3. Consolidated version of the Treaty on the Functioning of the European Union (OJ C 202, 7.6.2016, p.1), as amended. The unofficial consolidated text with the list of amendments can be found here.
  4. Protocol (No 4) on the Statute of the European System of Central Banks and of the European Central Bank (OJ C 202, 7.6.2016, p. 230).
  5. The APP consists of the third covered bond purchase programme (CBPP3), the asset-backed securities purchase programme (ABSPP), the public sector purchase programme (PSPP) and the corporate sector purchase programme (CSPP). The ECB does not acquire securities under the CSPP. Further details on the APP can be found on the ECB’s website.
  6. More information on the PEPP can be found on the ECB’s website.
  7. See the press release of 12 March 2020 on the Governing Council’s decisions.
  8. See the press release of 18 March 2020 on the Governing Council’s decisions.
  9. See the press release of 4 June 2020 on the Governing Council’s decisions.
  10. See the press release of 10 December 2020 on the Governing Council’s decisions.
  11. More information about maturity restrictions for both the APP and the PEPP can be found on the ECB’s website.
  12. These holdings comprise assets included under the balance sheet positions “Claims on non-euro area residents denominated in foreign currency – Balances with banks and security investments, external loans and other external assets” and “Claims on euro area residents denominated in foreign currency”.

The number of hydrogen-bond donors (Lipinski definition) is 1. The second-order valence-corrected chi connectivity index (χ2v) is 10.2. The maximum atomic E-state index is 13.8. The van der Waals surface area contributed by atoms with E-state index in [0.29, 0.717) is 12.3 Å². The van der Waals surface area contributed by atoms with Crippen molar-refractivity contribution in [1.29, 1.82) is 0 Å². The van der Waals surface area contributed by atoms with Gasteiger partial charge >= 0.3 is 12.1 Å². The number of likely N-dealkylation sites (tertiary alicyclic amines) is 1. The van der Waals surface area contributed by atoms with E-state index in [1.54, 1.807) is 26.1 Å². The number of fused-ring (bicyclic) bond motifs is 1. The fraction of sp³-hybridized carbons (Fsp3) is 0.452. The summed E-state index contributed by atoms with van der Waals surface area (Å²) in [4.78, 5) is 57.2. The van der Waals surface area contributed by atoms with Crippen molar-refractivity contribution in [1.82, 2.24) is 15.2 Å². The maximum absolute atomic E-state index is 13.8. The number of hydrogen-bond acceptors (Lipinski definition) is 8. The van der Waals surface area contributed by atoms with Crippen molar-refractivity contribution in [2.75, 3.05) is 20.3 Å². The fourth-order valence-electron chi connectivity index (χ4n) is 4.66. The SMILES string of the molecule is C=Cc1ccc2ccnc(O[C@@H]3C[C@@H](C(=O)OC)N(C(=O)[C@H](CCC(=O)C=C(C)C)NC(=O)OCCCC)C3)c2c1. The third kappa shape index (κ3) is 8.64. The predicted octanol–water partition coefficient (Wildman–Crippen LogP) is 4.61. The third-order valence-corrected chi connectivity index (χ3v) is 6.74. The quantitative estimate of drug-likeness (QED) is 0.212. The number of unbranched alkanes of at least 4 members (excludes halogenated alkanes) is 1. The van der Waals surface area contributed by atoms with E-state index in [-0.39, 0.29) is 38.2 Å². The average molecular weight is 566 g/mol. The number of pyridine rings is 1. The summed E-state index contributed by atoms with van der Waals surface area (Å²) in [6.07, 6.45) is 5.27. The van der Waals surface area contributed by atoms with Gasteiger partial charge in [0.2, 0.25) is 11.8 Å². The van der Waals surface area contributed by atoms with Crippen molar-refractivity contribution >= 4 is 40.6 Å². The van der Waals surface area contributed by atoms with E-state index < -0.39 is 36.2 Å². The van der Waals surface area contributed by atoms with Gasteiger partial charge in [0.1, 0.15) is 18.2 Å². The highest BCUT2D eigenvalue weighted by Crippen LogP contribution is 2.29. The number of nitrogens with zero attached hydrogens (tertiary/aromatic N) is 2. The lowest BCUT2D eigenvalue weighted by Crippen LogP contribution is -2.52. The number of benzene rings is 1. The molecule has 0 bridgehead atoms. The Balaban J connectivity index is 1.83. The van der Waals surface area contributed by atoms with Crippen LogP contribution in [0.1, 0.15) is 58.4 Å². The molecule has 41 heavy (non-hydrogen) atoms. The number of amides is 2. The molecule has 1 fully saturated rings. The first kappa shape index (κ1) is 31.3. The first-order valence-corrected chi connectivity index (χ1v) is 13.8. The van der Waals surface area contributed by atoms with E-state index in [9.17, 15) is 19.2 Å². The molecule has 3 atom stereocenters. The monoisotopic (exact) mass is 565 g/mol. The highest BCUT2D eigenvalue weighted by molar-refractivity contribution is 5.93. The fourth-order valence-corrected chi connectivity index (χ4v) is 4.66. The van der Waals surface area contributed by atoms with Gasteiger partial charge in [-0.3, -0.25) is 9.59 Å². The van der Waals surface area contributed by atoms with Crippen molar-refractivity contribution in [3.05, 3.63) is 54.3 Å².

13. The expenses incurred by the ECB in the performance of its supervisory tasks are recovered via annual fees levied on supervised entities. Further details can be found on the ECB’s website.
  14. The balance sheet item “Revaluation accounts” also includes remeasurements in respect of post-employment benefits.
  15. See the press release of 30 January 2020 on the ECB’s subscribed capital following the Bank of England’s withdrawal from the ESCB.
  16. The amortisation emerges from the accounting principle that requires securities to be revalued upwards or downwards over time towards their maturity, depending on whether they were purchased at a discount (below face value) or a premium (above face value). The APP securities were bought, on average, at a premium and, consequently, all other things being equal, the book value of such securities decreases over time.
  17. Supervisory fee income is included under “Other income and expenses” (Chart 13).
  18. The ES is defined as a probability-weighted average loss that occurs in the worst (1-p)% of scenarios, where p denotes the confidence level.
  19. Further details on the risk modelling approach can be found in “The financial risk management of the Eurosystem’s monetary policy operations”, ECB, July 2015.